Taking Care of Yourself

Grief and Miracles

I am fascinated by owls and live in an area where, in theory, I should be able to see them from time to time. Throughout the many years I have lived here, I have often wondered why owls were so elusive, never having heard or seen one in our neighborhood. That changed five years ago, two nights after my beloved Mom, Kathryn, crossed from this life to the afterlife. Mom left us just nine months […]

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Gifting Yourself Moments of Joy

2024! A new year full of new possibilities, even as we are faced with horrific images and stories about violence and strife on this beautiful planet we gratefully inhabit. Even for the most optimistic of us, it can be challenging to remain hopeful and optimistic. Many of us find ourselves in conversations where we are trying to encourage others to see bright spots in the world and to recognize that many people are doing admirable

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Letting Go of The Past…Again!💫

I was talking with a dear friend and she asked me about a friendship of mine that had ended long ago. She had many questions and as I spoke about the experiences of that relationship, I could feel a tightening in my chest. “That’s odd,” I thought, “This was years ago.” But in that moment, answering those questions, it felt like the events I was describing had happened just last month. Well, not exactly last

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Freeing Yourself from Expectations!

Over the past few months, the weight of expectations has been a frequent topic in conversations with family and friends, and in my own thinking, journaling, and choices. Each of us has a very personal relationship with the many expectations in our lives — our expectations of ourselves, what we expect from others and, of course, what we believe other people expect from us. Can expectations be positive? Of course! My parents had expectations that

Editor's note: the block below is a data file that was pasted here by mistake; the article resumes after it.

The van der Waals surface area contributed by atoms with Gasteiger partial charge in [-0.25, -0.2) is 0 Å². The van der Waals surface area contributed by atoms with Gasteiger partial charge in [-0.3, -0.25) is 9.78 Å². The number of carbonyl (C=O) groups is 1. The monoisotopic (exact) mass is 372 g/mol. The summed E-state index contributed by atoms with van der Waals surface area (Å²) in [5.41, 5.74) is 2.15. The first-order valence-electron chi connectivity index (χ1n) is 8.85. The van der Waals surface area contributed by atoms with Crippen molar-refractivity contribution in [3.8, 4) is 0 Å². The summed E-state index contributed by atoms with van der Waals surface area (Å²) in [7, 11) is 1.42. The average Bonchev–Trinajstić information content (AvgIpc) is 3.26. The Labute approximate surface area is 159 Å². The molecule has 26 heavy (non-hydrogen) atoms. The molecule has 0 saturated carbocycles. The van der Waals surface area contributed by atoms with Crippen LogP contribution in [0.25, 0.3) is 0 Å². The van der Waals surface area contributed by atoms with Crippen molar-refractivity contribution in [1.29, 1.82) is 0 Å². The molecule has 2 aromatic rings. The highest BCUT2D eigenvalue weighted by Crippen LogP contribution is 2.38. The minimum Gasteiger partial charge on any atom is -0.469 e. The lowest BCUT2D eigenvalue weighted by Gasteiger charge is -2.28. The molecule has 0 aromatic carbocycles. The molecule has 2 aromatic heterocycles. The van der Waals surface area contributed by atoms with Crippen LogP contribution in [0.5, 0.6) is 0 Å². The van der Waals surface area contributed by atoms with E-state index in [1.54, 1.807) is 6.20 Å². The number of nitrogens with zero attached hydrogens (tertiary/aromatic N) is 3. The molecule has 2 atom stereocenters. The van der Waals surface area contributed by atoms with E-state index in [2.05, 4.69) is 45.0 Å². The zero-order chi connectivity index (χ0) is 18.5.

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YOU are so much more than ENOUGH!

I am so blessed to spend much of my time each week listening to, or reading, the stories that women share during calls, in emails, in virtual meetings, and on SayItForward.org. Every woman’s story inspires me and I learn from them all. Every single one. A theme that has been central in many recent stories and conversations is not a new topic, but one that I am certain requires re-examination before this year comes to

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She left us these words – “Don’t postpone joy.”

I never met Marlene, but her words landed in my heart with a resounding WHOOSH! Her message reached me in an unexpected way, as I walked in a beautiful wildlife refuge. Before stepping on the trail, I set an intention for this walk – that I be open to and grateful for the messages that I would receive from Nature as I walked. The fact that it was a cold, damp and windy day meant

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To The Bright Lights in The World… Including YOU!💫

Over the past two weeks, I have spoken with three of my dearest friends who, like so many other people now, are feeling “weighed down” by events in their country and in the world. What further complicates their situations is that these dear friends are people to whom others go when they need support and encouragement. In their unique way, these friends help others reconnect with the hope, strength, and optimism needed to continue helping

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Listening to Your Own Best Advice

You generously give your love, time, attention, empathy and, of course, your thoughtful advice to family, friends, colleagues, and others who ask for it. These people rely on you, and days or weeks later they circle back and thank you. Your advice was, is, and will continue to be invaluable to many. Why, then, do you — and I — forget to listen to our own best advice? I am always inspired by the people

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Re-awakening Hope

In many conversations over the past three weeks, I have felt the need and the responsibility to be hopeful, and to share messages of hope with others. This caused me to spend a considerable amount of time thinking about hope and exploring its power relative to one of my favorite topics – love. At the beginning of this exploration, hope seemed more ephemeral than love, more like a flickering flame that, when the wind blew,

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People Who Love You Exactly As You WERE!

A very dear friend of mine is grappling with a situation that I have experienced many times in my own life. I suspect that you have faced this challenge, too, when someone you love is… … resisting some or all of the changes you are embracing in your life; … judging your personal growth or your evolving perspectives; … refusing to accept the version of who you are now and trying to hold on to